It's over. It's on. Another dramatic Christmas in the storage box and cataloged in the scrap album. I keep my holiday memory books on the shelf between the holy bible and texts on combat in Vietnam. The holiday chaos is over and I'm back to a regular routine in the gym. If I die on the stationary bike, check out my scrapbook it will deliver more entertainment than a spaceman at a New Year's party. I was disappointed to not see any newcomers exercising their New Year's resolutions at the gym today. I enjoy giving advice to the newcomers, even though I've little idea of what I'm doing. My big qualifications are I trained with Chris King for a few weeks and my little brother earned his Iron Man tattoo at the legendary heatwave race in Kentucky... and I have a long term relationship with junk food. With no new people at the gym this morning to give advice to (flirt), I'm giving my advice out on FB. When you get the craving, buy the potato chips. Open the chips, eat a few, then dump them out of the car window. You are wasting $3.79. That is a cheap price for not putting 1,120 calories on your butt. You will overcome the craving and you will feel good. Next time, don't buy the chips, give me the $3.79 and I'll slap your skinny ass and direct you to the stationary bike. There you can watch TV shows about gourmet food and you will never eat chips again for fear I'll pat you on the butt again in public. You win with me.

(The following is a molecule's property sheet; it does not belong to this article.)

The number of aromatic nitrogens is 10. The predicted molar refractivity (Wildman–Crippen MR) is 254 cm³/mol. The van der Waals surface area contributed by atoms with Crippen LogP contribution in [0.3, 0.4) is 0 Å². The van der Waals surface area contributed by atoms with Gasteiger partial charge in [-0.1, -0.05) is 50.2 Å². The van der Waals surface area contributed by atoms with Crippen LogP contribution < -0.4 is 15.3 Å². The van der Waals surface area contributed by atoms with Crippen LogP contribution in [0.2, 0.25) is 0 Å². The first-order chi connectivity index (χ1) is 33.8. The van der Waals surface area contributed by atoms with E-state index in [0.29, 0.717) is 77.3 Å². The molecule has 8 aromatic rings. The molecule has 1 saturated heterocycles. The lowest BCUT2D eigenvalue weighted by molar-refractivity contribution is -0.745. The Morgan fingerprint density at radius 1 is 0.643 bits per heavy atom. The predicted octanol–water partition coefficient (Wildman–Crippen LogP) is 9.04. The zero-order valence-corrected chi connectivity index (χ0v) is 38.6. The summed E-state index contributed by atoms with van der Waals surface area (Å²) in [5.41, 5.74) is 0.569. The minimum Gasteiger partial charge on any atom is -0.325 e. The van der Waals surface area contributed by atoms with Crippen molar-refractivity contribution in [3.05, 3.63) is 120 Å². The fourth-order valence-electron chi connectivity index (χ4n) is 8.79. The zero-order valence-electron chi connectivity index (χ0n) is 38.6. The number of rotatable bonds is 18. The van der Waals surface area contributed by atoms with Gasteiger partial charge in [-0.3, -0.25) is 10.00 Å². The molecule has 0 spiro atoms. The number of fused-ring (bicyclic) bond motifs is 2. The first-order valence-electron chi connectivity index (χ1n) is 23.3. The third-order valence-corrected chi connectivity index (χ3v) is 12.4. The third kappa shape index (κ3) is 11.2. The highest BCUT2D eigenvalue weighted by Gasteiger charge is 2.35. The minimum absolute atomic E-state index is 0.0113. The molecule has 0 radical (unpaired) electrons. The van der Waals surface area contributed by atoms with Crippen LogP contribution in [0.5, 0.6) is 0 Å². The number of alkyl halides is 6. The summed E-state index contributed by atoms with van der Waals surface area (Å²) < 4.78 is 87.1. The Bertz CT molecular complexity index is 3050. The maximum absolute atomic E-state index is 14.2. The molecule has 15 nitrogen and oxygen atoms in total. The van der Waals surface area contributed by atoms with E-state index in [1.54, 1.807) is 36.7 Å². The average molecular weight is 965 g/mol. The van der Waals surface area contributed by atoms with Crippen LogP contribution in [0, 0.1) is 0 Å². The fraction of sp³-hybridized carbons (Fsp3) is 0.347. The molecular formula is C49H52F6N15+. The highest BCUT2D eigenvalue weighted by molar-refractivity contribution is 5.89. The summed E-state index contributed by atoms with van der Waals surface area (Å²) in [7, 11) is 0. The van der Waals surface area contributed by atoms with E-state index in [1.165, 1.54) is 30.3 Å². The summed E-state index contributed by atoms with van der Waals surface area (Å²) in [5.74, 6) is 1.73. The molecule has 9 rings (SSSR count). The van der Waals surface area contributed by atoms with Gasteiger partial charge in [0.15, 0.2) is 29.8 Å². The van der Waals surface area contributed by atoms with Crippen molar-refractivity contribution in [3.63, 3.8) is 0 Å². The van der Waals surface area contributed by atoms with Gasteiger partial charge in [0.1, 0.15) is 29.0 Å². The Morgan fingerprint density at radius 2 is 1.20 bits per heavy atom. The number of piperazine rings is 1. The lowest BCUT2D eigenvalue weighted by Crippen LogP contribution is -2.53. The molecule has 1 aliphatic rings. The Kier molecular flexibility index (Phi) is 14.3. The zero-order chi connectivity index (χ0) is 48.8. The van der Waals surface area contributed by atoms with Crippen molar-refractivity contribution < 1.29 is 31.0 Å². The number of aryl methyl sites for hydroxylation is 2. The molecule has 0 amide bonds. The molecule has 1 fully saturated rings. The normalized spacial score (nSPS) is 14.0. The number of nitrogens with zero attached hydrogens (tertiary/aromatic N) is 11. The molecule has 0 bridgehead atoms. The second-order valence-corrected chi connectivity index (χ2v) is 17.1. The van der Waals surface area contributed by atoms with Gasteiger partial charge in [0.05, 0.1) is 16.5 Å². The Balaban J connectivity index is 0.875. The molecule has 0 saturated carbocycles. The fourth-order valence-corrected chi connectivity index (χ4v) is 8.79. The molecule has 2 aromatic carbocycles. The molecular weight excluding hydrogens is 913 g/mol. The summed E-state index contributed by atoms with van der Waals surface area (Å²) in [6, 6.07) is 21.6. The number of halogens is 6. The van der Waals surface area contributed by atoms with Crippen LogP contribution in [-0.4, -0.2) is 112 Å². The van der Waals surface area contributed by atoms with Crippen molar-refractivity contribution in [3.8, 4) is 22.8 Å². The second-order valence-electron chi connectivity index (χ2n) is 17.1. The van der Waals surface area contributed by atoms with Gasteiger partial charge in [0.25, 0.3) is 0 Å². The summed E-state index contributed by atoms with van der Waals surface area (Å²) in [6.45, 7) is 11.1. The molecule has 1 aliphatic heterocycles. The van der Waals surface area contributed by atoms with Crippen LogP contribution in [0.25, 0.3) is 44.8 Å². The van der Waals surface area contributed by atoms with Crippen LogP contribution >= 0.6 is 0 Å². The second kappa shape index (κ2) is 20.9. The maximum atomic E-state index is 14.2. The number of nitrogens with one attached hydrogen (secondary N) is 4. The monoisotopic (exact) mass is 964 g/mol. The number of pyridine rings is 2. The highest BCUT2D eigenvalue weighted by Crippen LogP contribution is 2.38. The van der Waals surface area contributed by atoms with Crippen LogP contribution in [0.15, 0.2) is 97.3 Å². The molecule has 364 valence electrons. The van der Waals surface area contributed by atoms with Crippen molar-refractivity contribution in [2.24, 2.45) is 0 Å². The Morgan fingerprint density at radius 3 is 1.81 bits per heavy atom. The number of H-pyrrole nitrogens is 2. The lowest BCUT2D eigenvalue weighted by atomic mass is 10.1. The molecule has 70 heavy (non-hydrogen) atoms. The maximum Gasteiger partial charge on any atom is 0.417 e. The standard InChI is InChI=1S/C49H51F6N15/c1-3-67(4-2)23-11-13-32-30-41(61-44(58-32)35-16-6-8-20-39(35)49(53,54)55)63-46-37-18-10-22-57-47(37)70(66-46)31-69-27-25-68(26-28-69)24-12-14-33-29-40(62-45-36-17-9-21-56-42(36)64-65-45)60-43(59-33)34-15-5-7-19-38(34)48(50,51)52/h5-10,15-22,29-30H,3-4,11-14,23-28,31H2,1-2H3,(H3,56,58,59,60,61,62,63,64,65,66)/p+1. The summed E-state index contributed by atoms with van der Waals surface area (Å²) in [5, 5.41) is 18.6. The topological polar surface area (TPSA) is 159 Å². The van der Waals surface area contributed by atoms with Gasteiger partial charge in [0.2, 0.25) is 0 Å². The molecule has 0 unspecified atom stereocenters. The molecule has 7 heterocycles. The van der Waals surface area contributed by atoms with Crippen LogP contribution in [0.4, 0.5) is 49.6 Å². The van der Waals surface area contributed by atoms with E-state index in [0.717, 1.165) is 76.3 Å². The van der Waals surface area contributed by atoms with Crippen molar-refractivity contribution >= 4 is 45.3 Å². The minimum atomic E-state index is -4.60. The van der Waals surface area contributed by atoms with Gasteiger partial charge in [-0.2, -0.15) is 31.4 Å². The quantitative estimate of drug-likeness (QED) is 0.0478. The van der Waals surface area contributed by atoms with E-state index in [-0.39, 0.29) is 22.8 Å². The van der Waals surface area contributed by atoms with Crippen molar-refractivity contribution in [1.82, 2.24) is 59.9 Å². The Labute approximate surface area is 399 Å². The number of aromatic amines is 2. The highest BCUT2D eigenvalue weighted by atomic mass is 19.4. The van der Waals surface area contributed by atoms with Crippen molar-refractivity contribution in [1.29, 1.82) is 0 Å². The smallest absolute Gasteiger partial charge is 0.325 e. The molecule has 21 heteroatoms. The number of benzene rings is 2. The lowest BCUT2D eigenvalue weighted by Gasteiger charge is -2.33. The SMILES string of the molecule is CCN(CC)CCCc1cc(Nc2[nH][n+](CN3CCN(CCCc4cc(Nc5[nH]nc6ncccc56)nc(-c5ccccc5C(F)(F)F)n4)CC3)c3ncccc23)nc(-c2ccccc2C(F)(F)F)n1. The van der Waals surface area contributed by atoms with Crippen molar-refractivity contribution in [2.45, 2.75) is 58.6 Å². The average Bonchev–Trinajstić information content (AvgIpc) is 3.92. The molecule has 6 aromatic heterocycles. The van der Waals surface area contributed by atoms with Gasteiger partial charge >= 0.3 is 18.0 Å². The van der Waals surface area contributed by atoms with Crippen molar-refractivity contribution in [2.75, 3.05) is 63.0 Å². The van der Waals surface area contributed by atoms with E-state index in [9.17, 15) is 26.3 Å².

I meant well, so please bless my heart. I bought a book of poetry called the Existentialist Cookbook. I attended a poetry reading for reasons … it's complicated. I don't like poetry. As a teenager, I had a girlfriend who loved to read e.e. cummings. She wanted to feel the poetry. I waaaanTed to FEEL her buttttttt. We broke up, never fooled with poetry again – not worth faking it. Poetry is for crazy people. The wrong kind of crazy, not the fun crazy, the melancholy crazy. No, not me, not going there. I listened to Shawnte Orion read his poetry from the Existentialist Cookbook. I laughed. The man made me laugh with poetry! I bought the book, “for” my daughter. I was going to read it on the sly – in doctors offices. I stopped reading in doctors offices because the magazines suck. I mean take People Magazine. For 49 years, People has found reasons not to put me on the cover. I understand, they pass me up for one the top 10 sexiest men alive. I get that, no place for a Sasquatch on the cover – hard the crop. Why, oh why, don't I ever get on the cover as one of the most intriguing people alive. I'm a talking Sasquatch who reads, writes and make art out from stuff like bottle caps, paint, bronze, sticks, and zeros & ones. I may need to add a deeper James Bond dimension to my life – coming soon, blackmail photos of the staff from People. I meant well, but I never remember to keep the Existentialist Cookbook in my car. The book sits on my Naked Lunch typewriter. It's become a sculpture that threatens poetry on anyone who walks near. My solution -friends – is to find a dark and intriguing way to get Mr. Orion to return to Cookeville and read his book in more detail. I'm not going to read it on my own... and the stunt might get me into People Magazine.